Afterwards, she was silent. And I sipped champagne till I forgot all about that conversation. But I awoke this morning with a deadly hangover and I felt the need to share and to say: I am who I am.

Trust in you

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A deep mistrust of others stems from a deeper mistrust of yourself. Before you snort and say: This one has had too much to drink! (Which in fact, is true but irrelevant.) Hear this: When you trust yourself, you believe in your capacity to live. That is, you have faith in your ability to survive, to make small or big decisions, to pursue your dreams, to explore, to question, to feel and to control your emotions and responses. Because you trust yourself, you will trust your judgement and your instincts. And you will be able to trust others. Granted you may give your trust out sparingly, but you will give it out wholeheartedly. Because trust and faith are interlinked. You trust yourself, and you trust others, and you are aware that they may or may not be trustworthy, but you have faith in yourself, you understand that regardless of whether they turn out to be worthy of your trust or not, you will still trust yourself. Because you trust yourself, you know you can live through anything. When someone breaks your trust, and this will happen, you will be able to learn from the experience and move on, because your trust in yourself remains intact. When the day comes that your self-trust is shaken to the core, and you feel that perhaps it is not them but you that cannot be trusted, do not turn to logic or sentiment to comfort yourself. Turn to the mirror and look into your eyes. Blink once, twice, open your mouth, close it, wave at yourself. You are in command of your body, you are in command of yourself. Doubt, fear, insecurity… These are dogs that will always and forever bark, but whether or not they bite depends on whether or not you let them. When you trust in yourself, you will be at peace with yourself because you know that trustworthy people are valuable, and valuable people are hard to find. And leaving without a joke is just plain rude.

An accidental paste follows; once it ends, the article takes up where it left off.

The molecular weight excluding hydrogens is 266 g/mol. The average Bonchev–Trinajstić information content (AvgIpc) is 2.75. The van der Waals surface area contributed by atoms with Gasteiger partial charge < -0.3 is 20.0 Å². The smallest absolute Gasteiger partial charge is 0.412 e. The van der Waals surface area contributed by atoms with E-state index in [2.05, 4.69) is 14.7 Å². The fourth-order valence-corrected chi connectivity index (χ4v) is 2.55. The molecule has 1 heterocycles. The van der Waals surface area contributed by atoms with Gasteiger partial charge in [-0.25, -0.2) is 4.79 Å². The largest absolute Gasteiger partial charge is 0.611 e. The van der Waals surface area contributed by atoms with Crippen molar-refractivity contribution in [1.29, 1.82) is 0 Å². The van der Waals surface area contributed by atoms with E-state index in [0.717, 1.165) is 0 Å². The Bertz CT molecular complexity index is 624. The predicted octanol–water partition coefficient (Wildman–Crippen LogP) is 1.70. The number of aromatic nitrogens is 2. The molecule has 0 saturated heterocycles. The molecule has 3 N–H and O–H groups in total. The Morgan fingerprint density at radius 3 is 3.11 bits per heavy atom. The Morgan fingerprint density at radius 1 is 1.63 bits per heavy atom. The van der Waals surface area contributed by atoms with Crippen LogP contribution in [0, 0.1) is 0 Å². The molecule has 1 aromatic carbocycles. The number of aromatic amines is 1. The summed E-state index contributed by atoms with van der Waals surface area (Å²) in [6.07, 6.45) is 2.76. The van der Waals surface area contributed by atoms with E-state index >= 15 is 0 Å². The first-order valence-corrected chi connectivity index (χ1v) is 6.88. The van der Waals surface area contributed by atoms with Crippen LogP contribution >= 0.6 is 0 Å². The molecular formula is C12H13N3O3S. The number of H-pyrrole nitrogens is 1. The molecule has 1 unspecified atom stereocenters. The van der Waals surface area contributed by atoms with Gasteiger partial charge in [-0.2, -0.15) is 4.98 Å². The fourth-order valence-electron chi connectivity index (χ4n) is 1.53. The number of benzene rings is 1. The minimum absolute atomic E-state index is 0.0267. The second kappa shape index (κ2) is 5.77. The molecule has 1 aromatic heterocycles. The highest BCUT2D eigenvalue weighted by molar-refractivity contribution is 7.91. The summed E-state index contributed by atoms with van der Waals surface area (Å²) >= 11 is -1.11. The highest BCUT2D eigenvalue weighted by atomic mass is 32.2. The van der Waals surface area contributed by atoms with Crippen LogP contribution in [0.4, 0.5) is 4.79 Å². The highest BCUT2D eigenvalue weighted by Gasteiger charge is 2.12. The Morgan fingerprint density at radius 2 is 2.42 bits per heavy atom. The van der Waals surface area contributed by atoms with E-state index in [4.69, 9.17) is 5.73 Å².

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Hello Friday

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Life is tough but for everything else there’s Friday. Close your eyes, raise your arms and salute the sun which shines brighter today than ever before. Life is not easy but for everything else there’s Friday. It’s more than just a day of the week, it’s a state of mind. Feel the warmth of the sun on your skin, feel the gentle breeze tickle your eyelashes, hear the song of the birds… Breathe and salute the sun, it shines for you and warms your soul. Be free this Friday, let the shadows of the past melt away, let the sun’s rays dry all your tears. This Friday you are beautiful, next Friday you’ll be more. Live beautifully. Live long. Make everyday a Friday.